EGU2020-12511
https://doi.org/10.5194/egusphere-egu2020-12511
EGU General Assembly 2020
© Author(s) 2020. This work is distributed under
the Creative Commons Attribution 4.0 License.

Drought responses of Amazon forests under climate change: Separating the roles of soil moisture and canopy responses

Hao-wei Wey1,2, Kim Naudts1,3, Julia Pongratz1,4, Julia Nabel1, and Lena Boysen1
Hao-wei Wey et al.
  • 1Max Planck Institute for Meteorology, Hamburg, Germany
  • 2International Max Planck Research School on Earth System Modelling, Hamburg, Germany
  • 3Vrije Universiteit Amsterdam, Amsterdam, the Netherlands
  • 4Ludwig Maximilian University of Munich, Munich, Germany

The Amazon forests are one of the largest ecosystem carbon pools on Earth. While more frequent and prolonged droughts have been predicted under future climate change there, the vulnerability of Amazon forests to drought has yet remained largely uncertain, as previous studies have shown that few land surface models succeeded in capturing the vegetation responses to drought. In this study, we present an improved version of the land surface model JSBACH, which incorporates new formulations of leaf phenology and litter production based on intensive field measurement from the artificial drought experiments in the Amazon. Coupling the new JSBACH with the atmospheric model ECHAM, we investigate the drought responses of the Amazon forests and the resulting feedbacks under RCP8.5 scenario. The climatic effects resulted from (1) direct effects including declining soil moisture and stomatal responses, and (2) soil moisture-induced canopy responses are separated to give more insights, as the latter was poorly simulated. Preliminary results show that for net primary production and soil respiration, the direct effects and canopy responses have similar spatial patterns with the magnitude of the latter being 1/5 to 1/3 of the former. In addition, declining soil moisture enhances rainfall in Northern Amazon and suppresses rainfall in the south, while canopy responses have negligible effects on rainfall. Based on our findings, we suggest cautious interpretation of results from previous studies. To address this uncertainty, better strategy in modeling leaf phenology such as implemented in this study should be adopted.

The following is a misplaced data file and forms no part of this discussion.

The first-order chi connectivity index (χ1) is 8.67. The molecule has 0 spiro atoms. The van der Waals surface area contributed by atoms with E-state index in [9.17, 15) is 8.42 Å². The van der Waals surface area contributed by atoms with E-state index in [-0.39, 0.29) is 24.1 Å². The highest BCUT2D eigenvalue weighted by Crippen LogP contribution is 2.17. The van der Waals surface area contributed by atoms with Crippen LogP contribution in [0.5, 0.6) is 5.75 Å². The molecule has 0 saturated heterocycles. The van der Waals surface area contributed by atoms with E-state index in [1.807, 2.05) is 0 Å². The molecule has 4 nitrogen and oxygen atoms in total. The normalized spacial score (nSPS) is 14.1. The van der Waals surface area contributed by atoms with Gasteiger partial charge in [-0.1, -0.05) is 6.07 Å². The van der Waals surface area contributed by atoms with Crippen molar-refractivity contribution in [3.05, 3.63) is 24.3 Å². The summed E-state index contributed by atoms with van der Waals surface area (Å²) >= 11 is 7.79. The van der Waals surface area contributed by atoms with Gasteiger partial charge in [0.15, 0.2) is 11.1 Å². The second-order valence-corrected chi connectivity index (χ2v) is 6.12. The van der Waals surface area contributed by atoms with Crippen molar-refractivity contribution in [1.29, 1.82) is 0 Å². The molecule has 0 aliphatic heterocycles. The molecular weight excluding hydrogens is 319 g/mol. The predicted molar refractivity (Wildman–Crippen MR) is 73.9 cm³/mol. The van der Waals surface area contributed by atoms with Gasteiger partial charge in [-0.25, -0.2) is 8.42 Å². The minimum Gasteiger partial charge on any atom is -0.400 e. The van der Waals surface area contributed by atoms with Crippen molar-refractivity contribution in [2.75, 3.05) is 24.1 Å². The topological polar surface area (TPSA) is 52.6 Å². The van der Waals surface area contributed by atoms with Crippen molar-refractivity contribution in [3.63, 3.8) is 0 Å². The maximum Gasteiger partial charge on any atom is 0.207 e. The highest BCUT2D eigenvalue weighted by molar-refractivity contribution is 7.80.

How to cite: Wey, H., Naudts, K., Pongratz, J., Nabel, J., and Boysen, L.: Drought responses of Amazon forests under climate change: Separating the roles of soil moisture and canopy responses, EGU General Assembly 2020, Online, 4–8 May 2020, EGU2020-12511, https://doi.org/10.5194/egusphere-egu2020-12511, 2020

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